Saturday, February 22, 2014

The past is gone but something might be found to take its place

Watching his alma mater’s men’s basketball team lose 66 of 91 games sends a man to a deep, dark place, where the task of generating reasons for optimism often involves finding a shovel and digging an even deeper hole, on the belief that he once struck gold so it has to be there again, right?

Equal parts delirium and desperation lead said man to believe he’s struck gold when all he’s really done is hit some more rock. But that rock sure looked like gold to me Wednesday afternoon, when my digging revealed some pretty good harbingers for the Dutchmen as they prepared to face CAA leader Delaware.

(Yes, the Maine Tweet and the Speedy/Stokes Tweet each appeared before I corrected my Tweet about Hofstra’s record against 1- or 2-loss conference foes after Valentine’s Day. My sporadically updated blog, my rules)

Since this is a sporadically updated blog, there’s no use trying to create suspense: History proved to be a big fat liar as the Dutchmen lost for the 67th time in their last 92 games in falling to Delaware, 81-77, at Hofstra Arena.

Still, despite the above-mentioned fatalism, and the tortured path we took getting there—the Dutchmen led by 15 in the first half and were 0-for-7 when shooting with a chance to take the lead in the final 3:30—it was, like much of this 8-20 season, oddly fun.

“Thought it was a heckuva college basketball game, I really did,” Joe Mihalich said. “As heartbroken as we are, it was a lot of fun out there.”

As I thought in November, this season has turned out to be a volume worth placing on the bookshelf (GOOGLE IT CRAIN) next to the 1993-94 edition. That was another rather bizarre, expectation-free, bridge-the-gap season in which a bunch of players who were new to us took advantage of what would likely be their only chance to occupy center stage by playing compelling basketball, despite a sub-.500 record.

More than 71 percent of the Dutchmen’s minutes and more than 76 percent of their scoring has come from players who are either new to the program (grad transfers Zeke Upshaw and Dion Nesmith and freshmen Jamall Robinson and Chris Jenkins) or graduating at the end of the year (Stephen Nwaukoni).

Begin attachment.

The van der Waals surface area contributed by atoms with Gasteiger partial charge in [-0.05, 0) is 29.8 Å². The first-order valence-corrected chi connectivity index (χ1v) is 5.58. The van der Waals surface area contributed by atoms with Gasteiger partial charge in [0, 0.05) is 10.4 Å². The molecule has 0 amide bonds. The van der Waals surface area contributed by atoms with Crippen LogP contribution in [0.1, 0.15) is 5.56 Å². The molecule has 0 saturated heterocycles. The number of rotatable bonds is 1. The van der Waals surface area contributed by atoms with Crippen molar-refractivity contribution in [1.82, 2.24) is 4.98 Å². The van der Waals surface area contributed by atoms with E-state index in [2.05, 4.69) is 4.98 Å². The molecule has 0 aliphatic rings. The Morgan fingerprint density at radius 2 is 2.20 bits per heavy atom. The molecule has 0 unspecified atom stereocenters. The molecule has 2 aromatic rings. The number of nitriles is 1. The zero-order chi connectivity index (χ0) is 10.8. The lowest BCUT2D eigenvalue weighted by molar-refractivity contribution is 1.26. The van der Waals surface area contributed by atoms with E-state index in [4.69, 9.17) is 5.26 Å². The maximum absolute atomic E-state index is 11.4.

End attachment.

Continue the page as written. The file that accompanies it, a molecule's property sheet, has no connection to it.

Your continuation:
So next year’s roster—which should feature Niagara transfers Juan’ya Green and Ameen Tanksley and SMU transfer Brian Bernardi as well as freshman guard Eliel Gonzalez, who spent this season in the NCAA gulag—will bear absolutely no resemblance to this year’s.

And if everything goes according to plan for the Dutchmen—and hey, we know how often THAT happens—then by 2015-16, nobody will actually believe the 2013-14 season ever happened, except for those of us loyal enough to witness it.

Just as we do with the 1993-94 team—HEY LITOS THE ECC REALLY DID EXIST I HAVE A NOTEBOOK PROTECTOR THAT PROVES IT—we’ll probably have a hard time convincing people that this year happened, and an even tougher task in explaining why we enjoyed watching it.

The defeat Wednesday marked the fourth time the Dutchmen have lost a conference game in which they’ve led by at least seven points—and the second time they’ve blown a double-digit first half lead and lost to likely no. 1 seed Delaware. In addition, the Dutchmen came back from a 17-point second half deficit to briefly take the lead against James Madison on Feb. 10.

“I truly believe we can beat anybody in this league,” Mihalich said. “I just told the guys that in the locker room. I tell them all the time. And we can. We proved it tonight. There’s just no doubt we can beat anybody in the league.”

As frustrating as it is to watch the Dutchmen come so close and fall short so often, it has been a pleasure to watch a team try—to the point of exhaustion—to overcome its shortcomings with effort and moxie alone.

Last year’s post-disaster squad was endearing in much the same way, but that season began with higher expectations and a much better team, so there was a regrettable “what if” thread weaving its way through the season that isn’t present this time around.

“You always want more out of them,” Mihalich said. “They have great heart. We’re playing short-handed—we play eight guys, and really, it’s six guys getting all the minutes—and so the second half rolls around, maybe we get a little weary out there. We’re a little undermanned.

“And at the same time, we’re in every game.”

As on Wednesday, history appears to be on the side of the Dutchmen as the CAA Tournament approaches and they try to put a memorable bow on a season that would otherwise be forgotten—or not even acknowledged at all—by outsiders.

It was 20 years ago next month, of course, when Hofstra sent Butch van Breda Kolff into retirement a champion by winning three games in three days to win the final ECC tournament.

(Congratulations to me, that’s my 10,000th reference to the 1993-94 ECC tournament on this blog!)

“We ain’t going anywhere—we ain’t going anywhere,” Mihalich said. “I just told the team—you can ask them—I can’t wait to play [Saturday].”

“We’ve got to stop defeating ourselves a little bit,” Upshaw said. “And I think we’ll get over that hump of being close.”

Of course, examining history for favorable trends usually happens when you want to ignore the evidence gathered in the present. And the odds of an undermanned team authoring a historic CAA tournament run by winning three games in three days—or, more likely having to win four games in four days—aren’t good. So let’s just enjoy whatever happens over these final couple weeks without trying to bestow an unreasonable Hollywood ending upon it.

Then again, when (err, if) Hofstra beats preseason favorite Towson today, the Dutchmen will be 9-20—the same record they posted in 1993-94. Sometimes, history is just too potent to ignore.

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